Best Advice, 5th February 2014, Strange Days indeed
Do read on. There is nothing in this blog which will interest you.
If I asked you drive slowly around town in your car hollering at other road users about the adverse effects of traffic on the environment, you would probably think I was quite mad. You’d be likely to walk away in the other direction rather quickly, and never speak to me again. And you’d be well within reason. In the same way, if I asked you to create an e-marketing and social media campaign to denounce the merits of computers to other computer users, you would think I was equally mad.
So if I told you that no less than four secured loan packagers were doing just that right now, you probably wouldn’t believe me, would you?
Let me explain: while on Twitter recently I saw an ad for another secured loan packager. This ad said nothing about the company it represented. No unique selling points, no benefits to using that broker rather than another. It did however warn its potential clients about the hazards of using computers to get quotes for secured loans. It reminded me of those government TV ads years ago that warned us not to fly our kites near pylons. There was another one that showed a child smashing into a piece of plate glass that was being carried from a van into a house by two chaps dressed in brown overalls. Running is dangerous, came the message. The first thing I wanted to do after seeing such ads was to go grab my old kite that I’d forgotten about, and go run through a field with it.
The online campaign for another secured loan packager carried the strapline ‘We don’t use sourcing systems’. Thanks for letting me know, I thought. I don’t use angle grinders, but I don’t feel the need to build a creative and go to the expense of displaying the fact on the buildersmerchantsnews.co.uk.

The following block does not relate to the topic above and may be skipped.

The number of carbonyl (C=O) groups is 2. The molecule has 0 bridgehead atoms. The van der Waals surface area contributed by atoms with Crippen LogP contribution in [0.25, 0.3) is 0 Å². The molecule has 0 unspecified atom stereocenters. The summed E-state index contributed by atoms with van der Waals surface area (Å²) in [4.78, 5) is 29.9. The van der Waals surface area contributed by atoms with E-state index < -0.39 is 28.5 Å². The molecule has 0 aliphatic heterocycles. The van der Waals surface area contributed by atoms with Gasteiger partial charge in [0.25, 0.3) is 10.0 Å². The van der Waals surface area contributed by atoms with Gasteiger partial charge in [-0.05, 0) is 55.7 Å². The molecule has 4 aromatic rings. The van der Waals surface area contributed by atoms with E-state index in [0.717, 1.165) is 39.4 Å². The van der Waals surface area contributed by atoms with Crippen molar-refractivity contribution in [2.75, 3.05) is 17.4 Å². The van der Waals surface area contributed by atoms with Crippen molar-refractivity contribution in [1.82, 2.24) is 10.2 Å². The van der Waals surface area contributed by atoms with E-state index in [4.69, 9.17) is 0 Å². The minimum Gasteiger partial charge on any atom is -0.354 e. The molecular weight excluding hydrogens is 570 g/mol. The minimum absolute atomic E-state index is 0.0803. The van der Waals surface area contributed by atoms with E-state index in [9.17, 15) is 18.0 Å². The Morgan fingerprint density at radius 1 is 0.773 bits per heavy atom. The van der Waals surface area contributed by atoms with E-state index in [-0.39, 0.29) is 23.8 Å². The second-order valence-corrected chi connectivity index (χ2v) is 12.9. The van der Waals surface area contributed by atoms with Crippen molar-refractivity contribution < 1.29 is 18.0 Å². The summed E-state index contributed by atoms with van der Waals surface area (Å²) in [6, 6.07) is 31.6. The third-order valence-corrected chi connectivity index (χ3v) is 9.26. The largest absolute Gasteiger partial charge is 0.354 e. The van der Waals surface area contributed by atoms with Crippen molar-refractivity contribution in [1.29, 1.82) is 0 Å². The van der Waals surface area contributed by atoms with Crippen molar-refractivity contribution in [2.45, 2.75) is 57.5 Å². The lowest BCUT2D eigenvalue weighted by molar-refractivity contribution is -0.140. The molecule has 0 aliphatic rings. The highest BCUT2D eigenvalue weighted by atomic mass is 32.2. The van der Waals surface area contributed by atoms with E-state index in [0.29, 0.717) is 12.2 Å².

Any expert in marketing will tell you that appealing to a prospective customer’s subconscious is more effective than anything else. What these competitor brokers are subconsciously telling us is that they are thinking about nothing other than sourcing systems and the potential business that they are losing to the likes of miLoanbroker.com, Promise Solutions, Loans Engine, Lending Wizard and other providers.
Even worse, and in the same pointy-fingered way as the old fashioned government ads, the advertiser is telling the prospective client what not to do. Any reader who has a small child will tell you that this is probably the least effective way to go about it achieving the desired result. Just look at the adverts for Yorkie chocolate (it’s not for girls), or Marmite (you either love it or hate it). These big brands use reverse psychology in its most effective format to create bumper sales: tell someone not to do something and they go right ahead and do it!
At Y3S we prefer to anticipate the potential needs of a broker, and then build the tools and facilities that we think they may need, display them in front of the broker and let them choose their tool of choice which they will then use to leverage secured loan business. Just go to your local shopping mall and observe: people like to buy, but they do not like to be lectured to.
In a classic case of double irony, our competitors are actually paying to drive more mortgage brokers to using our websites than ever before, which is great news for those of us packagers with sourcing systems, but a huge waste of money for the actual advertisers themselves. I can only suggest that they increase their marketing spend in 2014 and continue to denounce the use of computer-driven lead generation and underwriting. It’ll certainly make my job just a little easier.
In the meantime, we’ll staff up ready for the onslaught.